psalm xix – the sky as devotional literature

What have the first six verses to do with the rest? It almost seems like two different Psalms with two different topics as David shifts from the heavens to God’s law. Well, the heavens declare the glory of God, where else could David’s mind drift but to God’s provision. 

Notice that God’s glory permeates the whole earth 24 hours a day, seven days a week. The sky voicelessly, in light or dark, proclaims the glory of God. Look outside. If it is day, you see by the all-encroaching sun’s rays. Each celestial movement, or rather, each photon’s movement is dictated by the one God of Creation. The very physical world is revelatory of God. Not just those things that entice our eyes, like sunsets and waterfalls, but every nook and cranny of a tree’s bark or stone’s shape. Everything that the heat of the sun touches.

The darkness quietly reveals something else. As your eyes try to adjust to pitch blackness, searching for any speck of light, where else can your mind be brought but to the fact that you are a creature. Your seeking eyes find no purchase, as God has given you this time to sleep. This night remains a part of our universe for your sake, and God proclaims to you in it “rest, I have set aside this time for you, so you might lie for hours in the way I have designed. God has no use for night or day. He is eternal, beyond time. Both states, day and night, testify to our being the subjects of a loving, glorious God.

And, realising this, David looks from the created order to something even clearer: God’s revelation in Scripture. And it is truly clearer. Many look to the sky and see some sort of creator behind it, but we know no nameless creator. The Creator does not come to us most meaningfully in the wordless words of the natural order, but through the God-breathed (2 tim 3:16) words of Scripture. The invisible operation of the Spirit through these Words is our greatest gift, and it was only natural that David’s mind tracked from the natural world to his gracious God.

Go ahead and emulate David in the way he uses the day and night as readily-accessible, physical ‘devotional literature’, things that bring his mind to God. Then let that take you to His Word to receive the word of Christ, the purest revelation of God.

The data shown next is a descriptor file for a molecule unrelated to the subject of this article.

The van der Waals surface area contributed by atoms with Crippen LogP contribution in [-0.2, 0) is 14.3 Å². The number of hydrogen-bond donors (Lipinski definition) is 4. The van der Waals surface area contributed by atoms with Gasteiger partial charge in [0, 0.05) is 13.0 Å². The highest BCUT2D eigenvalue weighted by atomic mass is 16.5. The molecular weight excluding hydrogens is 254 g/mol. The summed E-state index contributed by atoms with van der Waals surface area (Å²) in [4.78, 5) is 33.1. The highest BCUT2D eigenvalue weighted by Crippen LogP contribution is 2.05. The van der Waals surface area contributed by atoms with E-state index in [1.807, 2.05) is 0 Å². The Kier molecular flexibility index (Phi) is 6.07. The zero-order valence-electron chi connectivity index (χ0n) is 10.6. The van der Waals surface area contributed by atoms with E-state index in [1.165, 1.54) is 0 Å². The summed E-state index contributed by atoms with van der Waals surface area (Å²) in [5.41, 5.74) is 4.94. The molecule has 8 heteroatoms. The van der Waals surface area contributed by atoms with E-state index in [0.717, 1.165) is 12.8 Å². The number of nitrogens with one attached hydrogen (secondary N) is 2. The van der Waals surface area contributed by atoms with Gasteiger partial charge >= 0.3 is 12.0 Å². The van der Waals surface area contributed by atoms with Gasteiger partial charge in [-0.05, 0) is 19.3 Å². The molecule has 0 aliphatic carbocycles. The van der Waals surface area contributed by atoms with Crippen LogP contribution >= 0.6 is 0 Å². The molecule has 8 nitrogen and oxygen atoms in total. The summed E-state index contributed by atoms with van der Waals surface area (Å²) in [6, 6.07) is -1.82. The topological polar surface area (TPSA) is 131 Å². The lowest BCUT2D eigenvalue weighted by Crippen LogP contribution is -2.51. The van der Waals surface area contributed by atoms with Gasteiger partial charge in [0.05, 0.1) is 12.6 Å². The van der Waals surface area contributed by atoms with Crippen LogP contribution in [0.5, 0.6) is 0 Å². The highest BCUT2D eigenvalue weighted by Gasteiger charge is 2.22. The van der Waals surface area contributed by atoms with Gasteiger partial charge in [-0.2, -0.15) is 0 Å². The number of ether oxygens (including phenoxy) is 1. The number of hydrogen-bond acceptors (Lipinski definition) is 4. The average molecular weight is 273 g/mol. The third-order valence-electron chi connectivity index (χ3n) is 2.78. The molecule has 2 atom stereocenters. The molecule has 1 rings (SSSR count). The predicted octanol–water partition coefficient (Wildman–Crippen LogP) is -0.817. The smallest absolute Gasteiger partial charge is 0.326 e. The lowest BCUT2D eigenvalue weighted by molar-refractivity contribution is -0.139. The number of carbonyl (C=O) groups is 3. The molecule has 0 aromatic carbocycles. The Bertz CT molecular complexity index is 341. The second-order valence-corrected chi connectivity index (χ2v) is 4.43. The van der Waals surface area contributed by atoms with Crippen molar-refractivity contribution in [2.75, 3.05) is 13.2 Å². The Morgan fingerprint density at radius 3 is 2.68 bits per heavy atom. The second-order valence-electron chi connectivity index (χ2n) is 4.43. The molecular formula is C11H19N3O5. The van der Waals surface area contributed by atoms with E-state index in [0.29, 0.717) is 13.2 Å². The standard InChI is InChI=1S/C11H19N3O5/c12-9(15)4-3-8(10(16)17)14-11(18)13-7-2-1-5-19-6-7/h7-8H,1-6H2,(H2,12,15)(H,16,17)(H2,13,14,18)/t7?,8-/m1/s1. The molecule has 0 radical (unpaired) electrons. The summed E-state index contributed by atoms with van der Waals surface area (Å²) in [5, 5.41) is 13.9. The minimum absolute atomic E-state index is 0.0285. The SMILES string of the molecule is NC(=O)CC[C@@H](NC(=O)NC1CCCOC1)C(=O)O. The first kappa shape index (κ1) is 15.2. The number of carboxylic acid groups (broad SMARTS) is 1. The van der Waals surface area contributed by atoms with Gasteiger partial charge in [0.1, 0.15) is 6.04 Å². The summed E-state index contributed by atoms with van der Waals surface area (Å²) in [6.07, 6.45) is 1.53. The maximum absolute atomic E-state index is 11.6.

The heavens declare the glory of God,
    and the sky above proclaims his handiwork.
Day to day pours out speech,
    and night to night reveals knowledge.
There is no speech, nor are there words,
    whose voice is not heard.
Their voice goes out through all the earth,
    and their words to the end of the world.
In them he has set a tent for the sun,
    which comes out like a bridegroom leaving his chamber,
    and, like a strong man, runs its course with joy.
Its rising is from the end of the heavens,
    and its circuit to the end of them,
    and there is nothing hidden from its heat.


The law of the Lord is perfect,

    reviving the soul;

the testimony of the Lord is sure,

    making wise the simple;

the precepts of the Lord are right,

    rejoicing the heart;

the commandment of the Lord is pure,

    enlightening the eyes;

the fear of the Lord is clean,

    enduring forever;

the rules of the Lord are true,

    and righteous altogether.

More to be desired are they than gold,

    even much fine gold;

sweeter also than honey

    and drippings of the honeycomb.

Moreover, by them is your servant warned;

    in keeping them there is great reward.

Who can discern his errors?

    Declare me innocent from hidden faults.

Keep back your servant also from presumptuous sins;

    let them not have dominion over me!

Then I shall be blameless,

    and innocent of great transgression.

Let the words of my mouth and the meditation of my heart

    be acceptable in your sight,

    O Lord, my rock and my redeemer.

psalm xix

<— psalm xviii (b) psalm xx —>